Mortgage Reducing Term Assurance (MRTA)

4 min read

Every day, takes a piece of property jargon and demystifies. Today, we’re looking at Mortgage Reducing Term Assurance (MRTA), which is a real mouthful and terrible for SEO. But good for your home security.

What is Mortgage Reducing Term Assurance (MRTA)?

You already know that there’s fire insurance and home content insurance. MRTA is yet a third kind of insurance for your home (because insurers can come up with a policy for literally anything). The difference is, MRTA doesn’t cover any part of your house – it covers your mortgage.

Much like life insurance policies, the MRTA pays out in the event of death, or Total Permanent Disability (TPD). The amount of the pay out will be sufficient to pay off your outstanding home loan.

Two bags of money and a house balanced out
An MRTA covers your mortgage, not any part of your house.

(The exact definition of “Total Permanent Disability” varies between insurers, but they usually involve disabilities that would prevent you returning to your old job permanently. For example, complete blindness, or loss of two limbs).

HDB has its own version of this for flat owners, called the Home Protection Scheme (HPS). It does more or less the same thing, but it’s mandatory (unless you can prove you have some other form of insurance that would serve the same purpose).

For private owners, however, MRTA is optional. And we mean “optional” in the sense that it’s optional to have a second kidney – if you don’t have one, we strongly advise that you go and get it.

Why do I need this when I have life insurance?

Some people do choose to rely on their life insurance, and skip MRTA. You can even insist on opting out of the HPS, if you have sufficient life insurance and want to rely on it.

A bunch of cash
Do you really need MRTA if you already have life insurance?

However, if something does go wrong, remember that the outstanding mortgage amount will ultimately eat into the life insurance pay outs. Consider a worst-case scenario, such as if you die just five or six years into your loan repayments; if you’re paying for a private property, this could leave your family saddled with a million dollar home loan.

That’s going to eat into the life insurance pay out, even if you have one.

Why would I keep paying for this toward the end of my mortgage?

Ah, smart! You’ve realised that, because the pay out is based on your outstanding home loan, the policy isn’t worth as much toward the end of your loan tenure. But that’s where the “reducing term” part comes in.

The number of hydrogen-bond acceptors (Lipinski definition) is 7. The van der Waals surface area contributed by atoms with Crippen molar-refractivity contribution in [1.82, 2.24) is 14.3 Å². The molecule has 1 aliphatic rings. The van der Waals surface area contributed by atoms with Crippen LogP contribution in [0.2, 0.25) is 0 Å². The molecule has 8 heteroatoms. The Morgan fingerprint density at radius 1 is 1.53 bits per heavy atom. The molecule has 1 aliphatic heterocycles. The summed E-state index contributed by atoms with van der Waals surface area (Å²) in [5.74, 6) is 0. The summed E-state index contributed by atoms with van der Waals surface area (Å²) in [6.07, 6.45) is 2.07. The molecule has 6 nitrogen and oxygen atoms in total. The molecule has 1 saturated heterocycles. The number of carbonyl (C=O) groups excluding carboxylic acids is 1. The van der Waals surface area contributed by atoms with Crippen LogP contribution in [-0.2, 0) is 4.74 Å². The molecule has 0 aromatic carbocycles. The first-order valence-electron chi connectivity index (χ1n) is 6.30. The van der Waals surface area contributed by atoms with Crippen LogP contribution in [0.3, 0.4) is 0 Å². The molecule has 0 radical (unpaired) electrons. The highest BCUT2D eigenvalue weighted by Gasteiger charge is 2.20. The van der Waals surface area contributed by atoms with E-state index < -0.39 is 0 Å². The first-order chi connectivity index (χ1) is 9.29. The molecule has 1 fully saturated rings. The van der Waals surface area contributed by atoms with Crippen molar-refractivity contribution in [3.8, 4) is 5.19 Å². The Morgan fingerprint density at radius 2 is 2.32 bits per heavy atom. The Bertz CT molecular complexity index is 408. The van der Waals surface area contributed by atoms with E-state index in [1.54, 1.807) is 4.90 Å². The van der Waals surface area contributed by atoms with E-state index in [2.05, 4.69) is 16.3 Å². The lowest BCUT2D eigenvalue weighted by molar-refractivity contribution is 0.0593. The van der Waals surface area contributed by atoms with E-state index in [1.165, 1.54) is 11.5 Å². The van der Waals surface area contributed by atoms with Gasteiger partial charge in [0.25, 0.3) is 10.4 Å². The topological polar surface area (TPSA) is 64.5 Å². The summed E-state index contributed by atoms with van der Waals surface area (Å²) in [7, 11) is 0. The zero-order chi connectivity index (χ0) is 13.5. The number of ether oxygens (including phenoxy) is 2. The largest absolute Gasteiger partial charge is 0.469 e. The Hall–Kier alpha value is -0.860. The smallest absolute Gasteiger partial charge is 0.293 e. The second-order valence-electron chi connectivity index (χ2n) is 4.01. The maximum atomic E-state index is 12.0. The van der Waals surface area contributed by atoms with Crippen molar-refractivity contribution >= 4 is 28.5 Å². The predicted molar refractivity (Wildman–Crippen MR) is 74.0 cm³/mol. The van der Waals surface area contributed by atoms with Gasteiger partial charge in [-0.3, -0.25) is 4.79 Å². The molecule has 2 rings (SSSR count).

You won’t be paying premiums for your MRTA throughout your entire loan tenure. It’s quite likely that, five years or more before the end of your loan, your premiums would be fully paid up. So for a 30 year loan, for example, premiums may only be for 25 years.

Why you might want to drop HPS in favour of MRTA

There are two main reasons why some homeowners – even if they own flats – may choose to drop HPS and buy MRTA.

Receiving a pay cheque
There are MRTA policies that charge lower premiums, compared to HPS.

The first is the issue of cash pay-outs. With HPS, the money for your outstanding mortgage is paid directly to HDB, when the policy takes effect. With MRTA, however, it’s more common for your family to get a cash pay-out. While this is supposed to be for the remainder of the home loan, your family can choose to use the cash in other ways.

For example, due to the low home loan interest rate, they could choose to invest the money and continue to make monthly repayments (speak to a financial advisor – it’s not impossible to grow the money at a faster rate than the home loan’s interest).

a mutli-generational chinese family sitting at the dining table
If the co-borrower is your spouse, sibling, child, etc., it’s absolutely vital that you have MRTA.

The second reason is that HPS is not always the cheapest form of mortgage insurance. There are MRTA policies that charge lower premiums – it depends on your age, loan size, loan tenure, etc. The methods used to calculate the premiums are opaque, so it’s worth shopping around to see if you can get a better deal.

Make sure to get MRTA if you’re co-borrowers with a family member

If the co-borrower is your spouse, sibling, child, etc., it’s absolutely vital that you have MRTA. This is because, if anything happens to you, they would be forced to take on the entire weight of the mortgage. They may experience further difficulties, such as in refinancing, as taking on the whole mortgage might breach their TDSR limit.

Any bits of property jargon you would like to learn more about? Let us know in the comments section below.

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